Carlotta and Judy, from the Excavating Pitt-Rivers project team, working on the ceramic urns from Whitmore Common, Surrey.
Surrey has been an interesting county to work on. Not only because General Pitt-Rivers resided in Guildford between 1873 to 1877 whilst commanding the West Surrey Brigade Depot (Thompson 1977: 37), but also for revealing some of the diversity of his methods for obtaining objects.
Whilst these excavations were planned, others were purely accidental, and closer to an early form of rescue archaeology. For example, the discovery of an assemblage of Iron Age pottery from St. Martha’s Hill, as indicated by the label below.
|The label, probably in the General's hand, found with the urn sherds from St Martha's Hill, indicating their accidental discovery during tree planting.|
However, the General's field-walking accounted for the majority of finds. Around 300 worked flints, labelled 'surface' ('S'), derive from find-spots within walking distance of the General’s residence at Uplands in Guildford, where he lived between 1874 and 1878.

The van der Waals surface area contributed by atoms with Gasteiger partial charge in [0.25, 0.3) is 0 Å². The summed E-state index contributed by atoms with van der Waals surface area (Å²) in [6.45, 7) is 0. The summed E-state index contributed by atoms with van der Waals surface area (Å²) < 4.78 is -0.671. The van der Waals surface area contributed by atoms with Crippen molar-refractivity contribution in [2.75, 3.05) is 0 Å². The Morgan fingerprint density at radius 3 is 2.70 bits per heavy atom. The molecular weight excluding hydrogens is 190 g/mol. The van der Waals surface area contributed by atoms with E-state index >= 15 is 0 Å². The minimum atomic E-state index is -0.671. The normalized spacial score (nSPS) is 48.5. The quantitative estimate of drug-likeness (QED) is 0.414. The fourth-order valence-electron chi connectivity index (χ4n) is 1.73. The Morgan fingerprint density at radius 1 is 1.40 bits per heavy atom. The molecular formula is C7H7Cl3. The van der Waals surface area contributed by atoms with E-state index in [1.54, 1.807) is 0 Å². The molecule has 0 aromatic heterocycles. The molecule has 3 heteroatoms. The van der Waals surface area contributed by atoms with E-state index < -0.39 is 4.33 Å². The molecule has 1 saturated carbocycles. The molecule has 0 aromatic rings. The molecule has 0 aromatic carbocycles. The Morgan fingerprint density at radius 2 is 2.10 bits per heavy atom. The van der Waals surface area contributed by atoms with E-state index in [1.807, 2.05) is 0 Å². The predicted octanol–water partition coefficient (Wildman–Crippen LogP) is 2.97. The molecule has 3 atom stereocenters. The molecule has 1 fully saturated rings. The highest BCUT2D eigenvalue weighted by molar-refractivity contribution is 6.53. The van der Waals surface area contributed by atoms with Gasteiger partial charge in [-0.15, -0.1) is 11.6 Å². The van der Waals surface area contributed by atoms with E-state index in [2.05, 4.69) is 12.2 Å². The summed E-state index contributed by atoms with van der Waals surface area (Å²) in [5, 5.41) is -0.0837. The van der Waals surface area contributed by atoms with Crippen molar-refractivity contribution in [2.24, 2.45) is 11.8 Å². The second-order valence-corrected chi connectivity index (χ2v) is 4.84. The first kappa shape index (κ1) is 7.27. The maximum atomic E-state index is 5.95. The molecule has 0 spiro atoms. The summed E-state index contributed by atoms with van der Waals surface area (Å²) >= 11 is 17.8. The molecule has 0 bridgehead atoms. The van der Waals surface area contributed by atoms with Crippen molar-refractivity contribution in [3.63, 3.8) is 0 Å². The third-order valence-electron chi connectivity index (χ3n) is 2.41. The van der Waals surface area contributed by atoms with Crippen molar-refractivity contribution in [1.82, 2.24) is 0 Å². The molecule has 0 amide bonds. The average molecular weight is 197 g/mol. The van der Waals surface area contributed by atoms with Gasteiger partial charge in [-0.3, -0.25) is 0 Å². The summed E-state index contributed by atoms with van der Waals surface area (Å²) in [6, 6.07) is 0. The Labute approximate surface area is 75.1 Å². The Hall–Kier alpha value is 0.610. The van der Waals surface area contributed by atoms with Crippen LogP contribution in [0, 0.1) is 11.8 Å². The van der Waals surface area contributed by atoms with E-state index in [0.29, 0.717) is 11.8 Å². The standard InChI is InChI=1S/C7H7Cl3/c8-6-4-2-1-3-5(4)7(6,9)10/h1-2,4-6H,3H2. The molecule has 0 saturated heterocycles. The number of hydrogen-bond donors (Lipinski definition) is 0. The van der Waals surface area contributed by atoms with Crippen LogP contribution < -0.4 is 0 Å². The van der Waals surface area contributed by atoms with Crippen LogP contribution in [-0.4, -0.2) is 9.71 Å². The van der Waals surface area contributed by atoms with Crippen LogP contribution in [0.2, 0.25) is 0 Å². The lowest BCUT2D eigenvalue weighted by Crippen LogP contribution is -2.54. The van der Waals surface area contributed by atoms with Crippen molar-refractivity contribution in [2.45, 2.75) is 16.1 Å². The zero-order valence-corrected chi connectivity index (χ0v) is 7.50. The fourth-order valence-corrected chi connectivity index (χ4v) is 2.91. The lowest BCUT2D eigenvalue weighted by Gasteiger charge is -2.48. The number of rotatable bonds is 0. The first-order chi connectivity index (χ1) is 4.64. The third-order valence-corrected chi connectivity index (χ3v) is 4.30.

Other items from the country were not excavated by the General himself. These include the hinge of an iron flail [1884.12.30] 'dug up at Reigate' and obtained by Pitt-Rivers in 1877 from the collection of Ambrose Glover, and a Romano-British bronze figurine [1884.67.72], reportedly discovered in the River Thames at Chertsey, which is recorded as purchased from 'Williamson'.
This work on Surrey will result in the production of a report, which will be available in the next few weeks. Next county…Kent!
Thompson, M.W. 1977. General Pitt-Rivers: Evolution and archaeology in the nineteenth century. Bradford-on-Avon: Moonraker Press.